Ipilimumab is a fully human monoclonal IgG1κ antibody against CTLA-4, an immune inhibitory molecule expressed in activated T cells and suppressor T regulatory cells. Activation of the cellular immune response involves the interaction of T cell receptors with major histocompatibility complex molecules on antigen-presenting cells (APCs). This requires co-stimulation where ligand B7 on APC binds to CD28 on T cells, which triggers T cell proliferation. A negative co-stimulation signal is transduced by CTLA-4, which is present in T cells, and interaction of CTLA-4 with the same B7 ligand inhibits T cell activation and proliferation [10]. Ipilimumab is a human MAB against CTLA-4 that enhances the co-stimulation of cytotoxic T cells, resulting in their proliferation and an antitumor response. It is licensed for the treatment of unresectable or metastatic malignant melanoma, and multiple clinical trials using this medication for the treatment of other malignancies are ongoing. As the clinical response to ipilimumab is derived from immunostimulation, predictably it also generates autoimmunity, leading to immune-related adverse events in the majority of patients [11]. Ipilimumab was approved by the Food and Drug Administration (FDA) in February 2011 and by the European Medicines Agency in July 2011 for use in the treatment of advanced malignant melanoma in patients not responding to chemotreatment, with or without previous exposure to immunotreatment [12]. Two significant phase III clinical trials of ipilimumab in patients with unresectable/metastatic malignant melanoma have been conducted. In the first trial, ipilimumab at 3 mg/kg significantly improved OS from 6.4 to 10 months [13]. In the second trial, ipilimumab at 10 mg/kg in combination with dacarbazine significantly improved the 3-year survival rate from 12.8 to 20.2% compared with dacarbazine alone [14]. Therefore, the dose of ipilimumab used in clinical trials ranged from 3 to 10 mg/kg.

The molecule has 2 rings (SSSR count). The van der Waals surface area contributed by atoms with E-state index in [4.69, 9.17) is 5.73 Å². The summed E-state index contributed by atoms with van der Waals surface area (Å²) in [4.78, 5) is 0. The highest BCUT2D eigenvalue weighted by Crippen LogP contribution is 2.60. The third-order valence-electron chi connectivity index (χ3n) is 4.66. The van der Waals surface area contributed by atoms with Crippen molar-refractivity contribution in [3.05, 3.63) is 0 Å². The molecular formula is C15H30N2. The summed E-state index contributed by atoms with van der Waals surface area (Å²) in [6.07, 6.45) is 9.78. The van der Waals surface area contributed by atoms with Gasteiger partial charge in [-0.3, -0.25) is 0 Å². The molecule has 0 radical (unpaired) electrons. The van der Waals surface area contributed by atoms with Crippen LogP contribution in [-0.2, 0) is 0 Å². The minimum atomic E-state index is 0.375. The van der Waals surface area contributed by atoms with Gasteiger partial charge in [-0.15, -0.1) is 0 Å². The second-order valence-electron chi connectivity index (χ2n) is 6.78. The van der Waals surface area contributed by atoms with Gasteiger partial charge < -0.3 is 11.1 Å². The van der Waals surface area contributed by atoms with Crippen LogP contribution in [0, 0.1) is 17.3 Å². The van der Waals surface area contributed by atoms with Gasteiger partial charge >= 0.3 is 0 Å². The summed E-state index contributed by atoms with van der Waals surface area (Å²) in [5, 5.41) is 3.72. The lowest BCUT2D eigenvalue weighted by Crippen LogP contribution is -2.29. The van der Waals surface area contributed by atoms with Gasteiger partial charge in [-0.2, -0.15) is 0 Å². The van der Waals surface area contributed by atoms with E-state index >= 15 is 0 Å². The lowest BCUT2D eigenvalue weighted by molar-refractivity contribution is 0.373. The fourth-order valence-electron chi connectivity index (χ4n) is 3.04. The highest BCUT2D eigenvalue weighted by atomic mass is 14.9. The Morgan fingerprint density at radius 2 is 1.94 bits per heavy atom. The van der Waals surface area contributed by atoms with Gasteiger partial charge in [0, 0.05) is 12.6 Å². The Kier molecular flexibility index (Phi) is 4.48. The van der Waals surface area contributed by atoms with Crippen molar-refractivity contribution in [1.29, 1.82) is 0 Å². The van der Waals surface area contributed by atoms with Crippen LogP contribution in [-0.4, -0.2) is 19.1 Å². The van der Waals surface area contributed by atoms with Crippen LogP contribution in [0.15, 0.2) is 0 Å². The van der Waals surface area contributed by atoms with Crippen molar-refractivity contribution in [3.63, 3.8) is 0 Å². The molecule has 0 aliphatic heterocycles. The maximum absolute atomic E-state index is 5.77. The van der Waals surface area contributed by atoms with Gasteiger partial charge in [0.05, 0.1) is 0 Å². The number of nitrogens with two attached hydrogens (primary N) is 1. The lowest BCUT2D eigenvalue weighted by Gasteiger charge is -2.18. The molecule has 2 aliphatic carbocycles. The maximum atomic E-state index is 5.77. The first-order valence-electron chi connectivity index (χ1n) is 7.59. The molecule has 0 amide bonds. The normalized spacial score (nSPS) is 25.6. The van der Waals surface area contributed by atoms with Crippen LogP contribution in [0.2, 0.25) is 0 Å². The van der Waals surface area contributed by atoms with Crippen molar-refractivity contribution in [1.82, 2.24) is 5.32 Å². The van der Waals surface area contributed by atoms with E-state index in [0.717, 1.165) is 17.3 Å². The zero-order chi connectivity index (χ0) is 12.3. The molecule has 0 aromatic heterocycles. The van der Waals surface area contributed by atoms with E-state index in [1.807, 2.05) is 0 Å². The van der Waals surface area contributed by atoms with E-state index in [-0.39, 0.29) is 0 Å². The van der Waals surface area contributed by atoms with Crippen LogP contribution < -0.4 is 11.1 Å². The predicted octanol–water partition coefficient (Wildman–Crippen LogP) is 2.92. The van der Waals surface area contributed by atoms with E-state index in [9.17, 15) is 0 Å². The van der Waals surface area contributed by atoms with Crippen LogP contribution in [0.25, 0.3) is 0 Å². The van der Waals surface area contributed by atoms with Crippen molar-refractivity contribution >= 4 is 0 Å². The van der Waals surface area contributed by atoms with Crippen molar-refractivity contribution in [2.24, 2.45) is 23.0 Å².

Ipilimumab was approved by the FDA in March 2011 as a monotreatment (3 mg/kg every 3 weeks for 4 doses) for the treatment of advanced melanoma in pre-treated or chemotreatment-naive patients. Four months later, ipilimumab received rapid approval by the European Commission, after a positive opinion was expressed by the Committee for Medicinal Products for Human Use. However, the EU limits its use to previously treated patients with advanced melanoma. Phase III trials are testing ipilimumab in an adjuvant setting in patients with high-risk stage III or IV melanoma after surgical removal of the tumor. A neoadjuvant potential use of ipilimumab is currently under evaluation in patients with stage IIIB/C melanoma before lymphadenectomy. In this trial, ipilimumab is also administered after surgery as maintenance treatment. The trial aims to analyze the host immune responses in nodal metastatic melanoma and in the peripheral blood by comparing the immunological parameters at baseline and after treatment. Data on 17 patients indicated that ipilimumab induces a significant increase in the frequency of circulating regulatory T cells (Tregs), i.e., increase in the induction of tumor-infiltrating Tregs at 6 weeks [15]. Ipilimumab is the first agent that has been demonstrated to improve OS in patients with metastatic melanoma, which has a very poor prognosis, in randomized phase III clinical trials [16].

2.3. Urelumab (BMS-663513)

CD-137 is a member of the tumor necrosis factor receptor (TNFR) family and functions as a costimulatory molecule. BMS-663513 is a fully human monoclonal antibody agonist of CD-137, which is a TNFR expressed on the surfaces of activated white blood cells [17]. CD-137 stimulation enhances the immune response, specifically an antitumor immune response, via various mechanisms [18]. Phase I and II trials initially focused on patients with melanoma, but they were expanded to patients with renal cell carcinoma (RCC) and ovarian cancer. Urelumab (BMS-663513) was tolerable across a wide dose range (0.3–15 mg/kg). As a single agent, urelumab has demonstrated clinical activity that justifies its further evaluation as a single agent and in combination with other treatment modalities [19].


3. c-KIT inhibitors for melanoma treatment